Apache ActiveMQ is a messaging provider, with extensive capabilities for message brokering. Mule is described as an ESB, in that it defines and executes the brokering of message exchanges among integrated software components.
Mule provides an accessible programming model for integration, designed to work well with - and leverage - other middleware technologies. For this reason, Mule does not provide a native messaging system, and it is therefore frequently used with Apache ActiveMQ.
If you use Mule to define an integration based on Apache ActiveMQ, you would use a distinct framework, (the Mule Component Model) to define interfaces for connectivity, as well as mediating activities such as transformations and exception handling. (Note that the Mule framework model presumes a SEDA process model.)Used in this manner, you could think of Mule as a library for defining the interactions among components, with the advantage that it is loosely coupled to both the integrated components and the messaging infrastructure.
If you have made the choice to use Apache ActiveMQ for messaging and such loose coupling to the messaging infrastructure is not required, you can also configure ActiveMQ directly or through the Apache Camel container. This may give you access to message handling features not defined in the Mule framework, while still providing connectivity to non-JMS clients through ActiveMQ's numerous options for client connectivity. Working with ActiveMQ directly also allows you to take advantage of clustering and failover capabilities that lie outside the scope of the Mule Component Model.
The Mule framework is quite user-friendly, is Java-based (Mule components, called Universal Model Objects, are essentially POJOs), and is both flexible (deploys to virtually any Java environment) and lightweight (can be deployed in Spring). These are advantages that it shares with ActiveMQ, so it's not surprising that the two technologies were often used together, before the advent of Apache Camel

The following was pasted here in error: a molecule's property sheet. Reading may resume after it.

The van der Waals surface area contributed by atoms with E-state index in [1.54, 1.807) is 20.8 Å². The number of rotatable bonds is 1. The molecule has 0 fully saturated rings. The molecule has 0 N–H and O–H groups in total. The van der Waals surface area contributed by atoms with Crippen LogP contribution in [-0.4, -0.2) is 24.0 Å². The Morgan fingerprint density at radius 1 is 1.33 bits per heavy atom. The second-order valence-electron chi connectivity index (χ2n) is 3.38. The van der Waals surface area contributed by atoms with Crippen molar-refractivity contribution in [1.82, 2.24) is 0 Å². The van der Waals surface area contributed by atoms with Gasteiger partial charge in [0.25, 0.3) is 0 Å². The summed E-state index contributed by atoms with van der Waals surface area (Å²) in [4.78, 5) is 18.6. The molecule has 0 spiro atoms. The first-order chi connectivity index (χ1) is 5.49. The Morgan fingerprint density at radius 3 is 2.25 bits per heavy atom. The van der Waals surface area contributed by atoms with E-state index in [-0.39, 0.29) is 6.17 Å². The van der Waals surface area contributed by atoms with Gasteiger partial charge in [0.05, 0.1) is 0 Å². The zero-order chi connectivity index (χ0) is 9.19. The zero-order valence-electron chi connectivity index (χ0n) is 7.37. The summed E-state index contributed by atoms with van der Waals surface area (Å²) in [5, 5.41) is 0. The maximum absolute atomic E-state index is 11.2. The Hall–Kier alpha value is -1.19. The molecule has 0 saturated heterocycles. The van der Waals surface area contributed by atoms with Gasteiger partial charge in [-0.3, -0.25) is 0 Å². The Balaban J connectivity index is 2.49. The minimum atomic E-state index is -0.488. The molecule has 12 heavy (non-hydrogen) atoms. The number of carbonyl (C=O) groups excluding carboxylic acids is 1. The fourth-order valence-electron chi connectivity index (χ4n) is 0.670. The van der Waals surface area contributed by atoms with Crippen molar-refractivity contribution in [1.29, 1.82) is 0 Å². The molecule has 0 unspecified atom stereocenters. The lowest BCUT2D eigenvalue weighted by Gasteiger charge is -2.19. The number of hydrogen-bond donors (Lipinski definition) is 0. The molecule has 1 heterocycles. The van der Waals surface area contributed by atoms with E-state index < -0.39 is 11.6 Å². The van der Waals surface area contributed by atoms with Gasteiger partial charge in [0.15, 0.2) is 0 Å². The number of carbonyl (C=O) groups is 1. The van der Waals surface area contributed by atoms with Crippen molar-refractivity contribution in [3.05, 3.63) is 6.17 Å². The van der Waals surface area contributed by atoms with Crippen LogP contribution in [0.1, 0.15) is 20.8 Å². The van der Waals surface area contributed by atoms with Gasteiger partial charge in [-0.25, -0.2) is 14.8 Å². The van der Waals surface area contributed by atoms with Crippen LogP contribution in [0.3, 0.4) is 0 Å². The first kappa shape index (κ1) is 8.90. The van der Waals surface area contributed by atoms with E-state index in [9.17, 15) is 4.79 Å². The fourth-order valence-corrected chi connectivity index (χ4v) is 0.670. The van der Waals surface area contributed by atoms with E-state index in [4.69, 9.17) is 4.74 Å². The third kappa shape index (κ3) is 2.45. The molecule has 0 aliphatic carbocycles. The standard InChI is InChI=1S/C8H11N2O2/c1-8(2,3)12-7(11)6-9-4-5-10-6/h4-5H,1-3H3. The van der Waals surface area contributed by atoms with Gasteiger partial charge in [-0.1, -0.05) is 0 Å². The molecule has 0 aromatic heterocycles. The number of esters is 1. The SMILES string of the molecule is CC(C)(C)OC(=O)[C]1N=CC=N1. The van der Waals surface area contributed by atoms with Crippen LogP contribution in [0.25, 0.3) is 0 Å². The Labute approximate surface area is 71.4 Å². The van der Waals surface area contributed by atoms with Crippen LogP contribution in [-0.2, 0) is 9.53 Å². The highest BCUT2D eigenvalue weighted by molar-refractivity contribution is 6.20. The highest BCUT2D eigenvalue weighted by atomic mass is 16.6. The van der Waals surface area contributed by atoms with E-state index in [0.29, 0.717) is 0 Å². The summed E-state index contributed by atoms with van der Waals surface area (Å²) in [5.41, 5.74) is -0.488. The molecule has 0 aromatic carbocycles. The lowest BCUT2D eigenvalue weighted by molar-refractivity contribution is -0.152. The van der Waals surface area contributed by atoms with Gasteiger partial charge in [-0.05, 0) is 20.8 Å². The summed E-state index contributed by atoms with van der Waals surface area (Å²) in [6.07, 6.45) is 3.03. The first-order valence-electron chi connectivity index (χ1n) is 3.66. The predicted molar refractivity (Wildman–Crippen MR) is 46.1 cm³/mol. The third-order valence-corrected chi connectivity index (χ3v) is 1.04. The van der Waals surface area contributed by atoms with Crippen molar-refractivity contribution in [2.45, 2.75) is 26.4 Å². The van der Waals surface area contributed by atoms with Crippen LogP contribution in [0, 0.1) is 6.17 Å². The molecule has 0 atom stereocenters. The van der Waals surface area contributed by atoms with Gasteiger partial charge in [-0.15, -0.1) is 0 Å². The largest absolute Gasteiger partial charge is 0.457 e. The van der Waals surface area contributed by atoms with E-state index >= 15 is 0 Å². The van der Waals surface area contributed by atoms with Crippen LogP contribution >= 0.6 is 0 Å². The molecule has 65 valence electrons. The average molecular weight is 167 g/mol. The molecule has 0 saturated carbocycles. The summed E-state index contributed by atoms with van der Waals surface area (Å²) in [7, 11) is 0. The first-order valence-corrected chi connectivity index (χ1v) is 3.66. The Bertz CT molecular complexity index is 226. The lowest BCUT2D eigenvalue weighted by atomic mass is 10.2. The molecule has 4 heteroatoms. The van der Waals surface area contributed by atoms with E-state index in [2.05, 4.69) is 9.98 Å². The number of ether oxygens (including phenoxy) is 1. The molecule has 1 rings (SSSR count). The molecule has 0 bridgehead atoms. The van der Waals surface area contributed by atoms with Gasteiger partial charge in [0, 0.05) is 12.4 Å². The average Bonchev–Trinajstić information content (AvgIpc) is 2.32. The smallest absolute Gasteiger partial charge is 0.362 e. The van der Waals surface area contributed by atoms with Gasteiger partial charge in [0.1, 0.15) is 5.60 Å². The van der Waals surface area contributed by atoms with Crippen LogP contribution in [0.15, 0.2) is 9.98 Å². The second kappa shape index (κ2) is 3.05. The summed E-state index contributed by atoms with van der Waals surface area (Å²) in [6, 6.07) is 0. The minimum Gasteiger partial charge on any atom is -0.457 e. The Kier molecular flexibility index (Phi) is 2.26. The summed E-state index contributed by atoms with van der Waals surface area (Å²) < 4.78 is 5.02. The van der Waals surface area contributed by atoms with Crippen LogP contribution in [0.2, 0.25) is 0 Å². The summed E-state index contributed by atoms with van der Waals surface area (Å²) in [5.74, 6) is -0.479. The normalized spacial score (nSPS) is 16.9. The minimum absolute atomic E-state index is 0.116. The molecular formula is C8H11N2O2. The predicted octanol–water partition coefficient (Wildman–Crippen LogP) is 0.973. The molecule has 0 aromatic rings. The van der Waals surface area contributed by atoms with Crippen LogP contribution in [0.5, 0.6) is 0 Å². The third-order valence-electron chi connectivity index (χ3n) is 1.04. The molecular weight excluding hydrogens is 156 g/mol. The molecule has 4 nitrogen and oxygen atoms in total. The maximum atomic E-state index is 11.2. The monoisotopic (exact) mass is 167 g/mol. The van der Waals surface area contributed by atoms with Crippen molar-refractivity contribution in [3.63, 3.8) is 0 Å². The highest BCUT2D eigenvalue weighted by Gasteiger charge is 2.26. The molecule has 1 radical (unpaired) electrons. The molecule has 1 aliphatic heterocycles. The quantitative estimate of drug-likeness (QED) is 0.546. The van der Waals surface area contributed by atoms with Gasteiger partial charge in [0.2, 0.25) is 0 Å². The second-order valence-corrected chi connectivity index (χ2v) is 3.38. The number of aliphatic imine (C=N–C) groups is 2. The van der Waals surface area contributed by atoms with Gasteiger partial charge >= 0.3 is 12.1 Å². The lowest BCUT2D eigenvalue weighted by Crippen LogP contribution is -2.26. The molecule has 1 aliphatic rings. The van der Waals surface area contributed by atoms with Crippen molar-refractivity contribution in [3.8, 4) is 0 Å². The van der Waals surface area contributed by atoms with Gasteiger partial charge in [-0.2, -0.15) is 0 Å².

Mule supports a number of integration capabilities that go beyond the scope of messaging, such as BPEL-based orchestration and (SOAP-to-Java) Web Services support. These are rightly described as ESB features, in that they are more than what one would expect from a messaging platform alone. For environments with these requirements, Camel or Mule provides a good extension to the capabilities of ActiveMQ.
Additional ESB requirements, such as support for a distributed architecture and a native JBI container and components, are not supported by Mule. If you require these capabilities, we encourage you to investigate other open source ESBs that also integrate Apache ActiveMQ, such as Apache ServiceMix, and even the Apache CXF service framework.
Both Mule and ActiveMQ have commercial support available from companies dedicated to the technologies. The commercial support corporation for Mule (MuleSource) holds the copyright to Mule, and licenses it under an open source license adapted from the Mozilla Public License (an "MPL+" license). Apache ActiveMQ is an open source project at the Apache Software Foundation, and as such is available under the Apache License 2.0. Commercial support for ActiveMQ is provided by Iona plc.